Palm Coast Travel gets more company as regulators crack down on Cruises R Us, Atlantis International

Florida regulators this morning cracked down on two more travel agencies as part of their expanding investigation into illegal travel insurance. It brings the total number of companies charged with selling fake travel insurance to seven since January. More enforcement actions are believed to be on the way.

Notices of intent to issue a cease and desist orders were filed against Atlantis International Limited, a St. Petersburg, Fla., travel agency, and Cruises R Us of Plantation, Fla., which also used the name

Elliott Advocacy is underwritten by Generali Global Assistance. Generali Global Assistance has been a leading provider of travel insurance and other assistance services for more than 25 years. We offer a full suite of innovative, vertically integrated travel insurance and emergency services. Generali Global Assistance is part of The Europ Assistance (EA) Group, who pioneered the travel assistance industry in 1963 and continues to be the leader in providing real-time assistance anywhere in the world, delivering on our motto – You Live, We Care.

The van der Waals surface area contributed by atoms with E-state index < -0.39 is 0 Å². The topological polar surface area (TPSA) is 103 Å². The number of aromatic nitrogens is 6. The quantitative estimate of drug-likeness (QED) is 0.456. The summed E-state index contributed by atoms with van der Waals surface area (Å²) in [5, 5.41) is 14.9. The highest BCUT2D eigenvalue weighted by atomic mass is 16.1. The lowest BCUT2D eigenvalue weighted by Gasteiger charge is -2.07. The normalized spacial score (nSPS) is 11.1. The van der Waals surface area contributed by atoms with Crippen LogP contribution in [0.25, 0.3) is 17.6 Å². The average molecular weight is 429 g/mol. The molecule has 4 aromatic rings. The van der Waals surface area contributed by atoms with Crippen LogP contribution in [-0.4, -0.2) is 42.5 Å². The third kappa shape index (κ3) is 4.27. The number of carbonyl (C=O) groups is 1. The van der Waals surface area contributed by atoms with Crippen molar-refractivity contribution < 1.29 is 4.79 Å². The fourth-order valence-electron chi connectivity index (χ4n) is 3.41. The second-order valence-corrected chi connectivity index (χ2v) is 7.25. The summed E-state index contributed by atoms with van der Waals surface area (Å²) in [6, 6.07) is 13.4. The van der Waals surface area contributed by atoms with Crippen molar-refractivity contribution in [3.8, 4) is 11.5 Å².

Here’s the paperwork for Atlantis International (PDF) and Cruises R Us (PDF).

Cruisequick is familiar to readers of this site. A few years ago, it allegedly sold another unauthorized travel policy to reader Don Filiault. His insurance company, Trip Assured, was later hit with a cease and desist order issued by several states, including California and Florida.

If the current allegations against it are true, then Cruises R Us/Cruisequick sold illegal insurance after the cease and desist.

As for Atlantis, it hasn’t even bothered removing the references to Trip Assured from its Web site.

Tsk, tsk.

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Florida’s charges against both companies are similar to those of leveled against other agencies since the beginning of the year — Ahoy Cruises of Jacksonville, Fla., JB Travel of Boynton Beach, Fla., St. Lucie West Travel of Port St. Lucie, Fla., Four Seasons Tours and Cruises in Largo, Fla., Diana’s Travel South of Spring Hill, Fla., and Sandra Demore.

And of course, there’s Palm Coast Travel, the company suing me because I had the audacity to report on its alleged involvement in the sale of bogus travel insurance.

The big questions now is: Did these agencies have something in common, other than that they were apparently selling fake insurance? Was there a middleman, and if so, who was it?

Stay tuned for the answer.

(Photo: foreverdigital/Flickr Creative Commons)